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In Science and Spirituality: Making Room for Faith in the Age of Science, Michael Ruse offers a new analysis of the often troubled relationship between science and religion. Arguing against both extremes – in one corner, the New Atheists; in the other, the Creationists and their offspring the Intelligent Designers – he asserts that science is undoubtedly the highest and most fruitful source of human inquiry. Yet, by its very nature and its deep reliance on metaphor, science restricts itself and is unable to answer basic, significant, and potent questions about the meaning of the universe and humankind’s place within it: Why is there something rather than nothing? What is the ultimate source and foundation of morality? What is the nature of consciousness? What is the meaning of it all? Ruse shows that one can legitimately be a skeptic about all of these questions, and yet why it is open for a Christian, or member of any faith, to offer answers. Scientists, he concludes, should be proud of their achievements but modest about their scope. Christians should be confident of their mission but respectful of the successes of science.Read more
- This is a major new analysis of the science-religion relationship
- The book is incredibly timely, given on the one hand the great success and publicity of the so-called New Atheists (prominently Richard Dawkins, author of The God Delusion) and on the other hand the strong support (particularly in the USA) of various fundamentalist movements, most recently so-called Intelligent Design Theorists
- Michael Ruse is a very well-known figure who has been at the forefront of the science-religion debate for over 30 years
Reviews & endorsements
"...Ruse, a professor at Florida State Univ. is a skeptic who believes that the "central core claims [of Christianity] by their very nature go beyond the reach of science." He takes the reader through a thorough labyrinth of philosophers from Plato, John Henry Newman, and Reinhold Niebuhr in an attempt to show humans as a product of the environment..."
--Publishers WeeklySee more reviews
"Ruse's book is one that tries to examine the issue from several points of view, from the matters that can be explained by science to those that cannot... Ruse does a good job of striking what feels like a proper balance that leaves the reader to come to his own conclusion."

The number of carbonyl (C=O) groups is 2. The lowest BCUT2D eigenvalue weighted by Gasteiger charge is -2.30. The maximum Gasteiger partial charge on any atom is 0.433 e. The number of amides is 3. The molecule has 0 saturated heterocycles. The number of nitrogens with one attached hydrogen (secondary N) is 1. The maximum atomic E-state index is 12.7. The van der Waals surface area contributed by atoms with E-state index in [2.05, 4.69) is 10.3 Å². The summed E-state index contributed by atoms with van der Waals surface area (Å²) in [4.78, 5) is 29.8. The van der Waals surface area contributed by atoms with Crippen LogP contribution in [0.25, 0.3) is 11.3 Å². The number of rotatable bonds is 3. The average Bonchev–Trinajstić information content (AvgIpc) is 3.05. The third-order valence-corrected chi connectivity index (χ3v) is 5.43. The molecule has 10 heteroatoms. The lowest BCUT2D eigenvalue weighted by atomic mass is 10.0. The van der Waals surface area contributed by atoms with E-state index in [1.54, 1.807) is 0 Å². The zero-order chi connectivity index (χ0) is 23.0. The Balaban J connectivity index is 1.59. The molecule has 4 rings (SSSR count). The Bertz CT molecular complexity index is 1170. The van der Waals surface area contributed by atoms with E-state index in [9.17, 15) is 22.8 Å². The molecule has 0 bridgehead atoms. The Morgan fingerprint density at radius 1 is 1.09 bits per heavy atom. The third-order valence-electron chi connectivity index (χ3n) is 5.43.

--Ryan Reynolds, Courier Press
"...The value and pleasure of Science and Spirituality for the lay reader is in embarking upon a fast--moving journey from the Ancient Greeks to the present while wrestling with our metaphysical Godzilla, to choose a name that invokes both divinity and the primitive lizard brain that continues to issue so many of our marching orders... Ruse offers an accessible distillation of the most pertinent great western thinkers and their great thoughts..."
Salem Alaton, Humber College and the University of Guelph-Humber, Literary Review of Canada
"...The first half of this book is an episodic survey of the role of various metaphors (mechanism, organism) in the history of science through the 20th century. Readers familiar with this story--or comfortable with the idea of "metaphor" in science--can profitably start with the second half and capture the full thrust of the argument... this book does extend Ruse's argument and bring it up to date... Recommended..."
C. D. Kay, Wofford College, CHOICE
"...lays a broad foundation for understanding the debate between science and religion.... Those investigating philosophies regarding morals, conscience or purpose of life will benefit from information [he] provides.... Ruse does impressive work presenting others' beliefs, information and discoveries with little personal bias.... a good overview of the evolution of scientists' philosophies...."
Van Sprague, West Virginia School of Preaching, Christian Chronicle
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- Date Published: March 2010
- format: Hardback
- isbn: 9780521755948
- length: 272 pages
- dimensions: 235 x 160 x 20 mm
- weight: 0.51kg
- contains: 14 b/w illus.
- availability: In stock
Table of Contents
1. The world as an organism
2. The world as a machine
3. Organisms as machines
4. Thinking machines
5. Unasked questions, unsolved problems
8. Morality, souls, eternity, mystery
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